NIH Selects 11 Centers of Excellence in Pain Education: NIH Pain Consortium Partners With Selected Health Professional Schools
The NIH Pain Consortium has selected 11 health professional schools as designated Centers of Excellence in Pain Education (CoEPEs). The CoEPEs will act as hubs for the development, evaluation and distribution of pain management curriculum resources for medical, dental, nursing and pharmacy schools to enhance and improve how health care professionals are taught about pain and its treatment. Twenty institutes, centers and offices at the NIH are involved in the consortium.
The NIH has selected a talented pool of 45 medical, dental and veterinary students representing 34 different U.S.-accredited universities for its inaugural class of the Medical Research Scholars Program.
HHS Launches New Web-Based Tool To Track Performance of Nation’s Health Care System: Public Can View Data by Age, Income Level, Ethnicity and Other Factors
Health and Human Services Secretary Kathleen Sebelius announced the launch of a new web-based tool that will make it easier for all Americans to monitor and measure how the nation’s health care system is performing.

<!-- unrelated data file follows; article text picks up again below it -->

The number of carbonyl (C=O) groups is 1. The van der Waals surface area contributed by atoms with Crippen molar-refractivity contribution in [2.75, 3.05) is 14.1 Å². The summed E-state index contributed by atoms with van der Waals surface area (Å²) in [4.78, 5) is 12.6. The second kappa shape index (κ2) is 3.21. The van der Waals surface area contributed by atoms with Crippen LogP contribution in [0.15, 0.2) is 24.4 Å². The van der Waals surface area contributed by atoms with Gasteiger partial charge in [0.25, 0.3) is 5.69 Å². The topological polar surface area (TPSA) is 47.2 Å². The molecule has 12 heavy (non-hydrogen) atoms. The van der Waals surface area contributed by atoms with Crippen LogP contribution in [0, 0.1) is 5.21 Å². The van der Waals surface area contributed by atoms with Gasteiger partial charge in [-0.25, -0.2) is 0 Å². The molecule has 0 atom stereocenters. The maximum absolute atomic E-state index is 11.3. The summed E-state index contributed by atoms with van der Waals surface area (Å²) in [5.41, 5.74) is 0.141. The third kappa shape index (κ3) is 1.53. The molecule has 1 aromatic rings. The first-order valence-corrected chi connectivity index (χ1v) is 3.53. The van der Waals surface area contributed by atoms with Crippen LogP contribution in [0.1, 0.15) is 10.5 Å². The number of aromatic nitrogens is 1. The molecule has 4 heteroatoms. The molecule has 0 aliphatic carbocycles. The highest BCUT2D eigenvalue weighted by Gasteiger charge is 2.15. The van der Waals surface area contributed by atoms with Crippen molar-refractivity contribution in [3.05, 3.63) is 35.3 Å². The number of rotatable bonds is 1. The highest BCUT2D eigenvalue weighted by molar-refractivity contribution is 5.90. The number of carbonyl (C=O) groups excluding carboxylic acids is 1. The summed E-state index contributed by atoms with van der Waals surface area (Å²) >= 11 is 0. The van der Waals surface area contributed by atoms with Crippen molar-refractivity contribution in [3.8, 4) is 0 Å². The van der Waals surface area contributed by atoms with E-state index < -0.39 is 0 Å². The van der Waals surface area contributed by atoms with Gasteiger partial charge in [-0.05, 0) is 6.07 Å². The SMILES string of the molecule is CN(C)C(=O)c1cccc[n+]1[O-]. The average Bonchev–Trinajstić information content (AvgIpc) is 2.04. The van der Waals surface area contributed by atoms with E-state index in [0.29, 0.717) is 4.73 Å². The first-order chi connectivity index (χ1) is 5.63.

LikeThis is a new search tool from the Electronic Research Administration (eRA) to aid Principal Investigators in finding and learning about other research projects that have goals and objectives similar to their own. By entering specific scientific terms or accessing their own grant applications or grants and clicking on “LikeThis,” investigators will receive a listing of similar funded projects or publications.
When adults are advised by their health care professional to use a medication, they expect to receive information—backed up by data from studies—on the correct and safe dose to take. For drugs used in children, this information may not be available because historically not all products are studied in children.
Treatment To Prevent Fractures in Men and Women With Low Bone Density or Osteoporosis: Update of a 2007 Report